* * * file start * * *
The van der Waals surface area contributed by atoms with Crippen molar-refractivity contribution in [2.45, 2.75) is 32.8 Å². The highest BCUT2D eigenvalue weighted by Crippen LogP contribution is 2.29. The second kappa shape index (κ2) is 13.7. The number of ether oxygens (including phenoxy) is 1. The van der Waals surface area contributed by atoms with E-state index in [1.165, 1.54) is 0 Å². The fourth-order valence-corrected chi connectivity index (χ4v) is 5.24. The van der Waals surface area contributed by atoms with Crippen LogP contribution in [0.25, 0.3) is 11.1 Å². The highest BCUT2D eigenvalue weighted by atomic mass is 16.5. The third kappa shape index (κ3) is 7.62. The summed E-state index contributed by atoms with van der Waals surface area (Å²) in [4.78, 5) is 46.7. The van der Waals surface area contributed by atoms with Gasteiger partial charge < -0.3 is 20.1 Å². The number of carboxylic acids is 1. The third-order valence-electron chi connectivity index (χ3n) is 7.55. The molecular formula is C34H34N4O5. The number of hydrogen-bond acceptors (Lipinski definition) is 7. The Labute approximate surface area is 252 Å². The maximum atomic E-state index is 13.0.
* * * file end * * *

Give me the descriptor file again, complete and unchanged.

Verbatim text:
The van der Waals surface area contributed by atoms with Crippen molar-refractivity contribution in [2.45, 2.75) is 32.8 Å². The highest BCUT2D eigenvalue weighted by Crippen LogP contribution is 2.29. The second kappa shape index (κ2) is 13.7. The number of ether oxygens (including phenoxy) is 1. The van der Waals surface area contributed by atoms with E-state index in [1.165, 1.54) is 0 Å². The fourth-order valence-corrected chi connectivity index (χ4v) is 5.24. The van der Waals surface area contributed by atoms with Crippen LogP contribution in [0.25, 0.3) is 11.1 Å². The highest BCUT2D eigenvalue weighted by atomic mass is 16.5. The third kappa shape index (κ3) is 7.62. The summed E-state index contributed by atoms with van der Waals surface area (Å²) in [4.78, 5) is 46.7. The van der Waals surface area contributed by atoms with Gasteiger partial charge < -0.3 is 20.1 Å². The number of carboxylic acids is 1. The third-order valence-electron chi connectivity index (χ3n) is 7.55. The molecular formula is C34H34N4O5. The number of hydrogen-bond acceptors (Lipinski definition) is 7. The Labute approximate surface area is 252 Å². The maximum atomic E-state index is 13.0.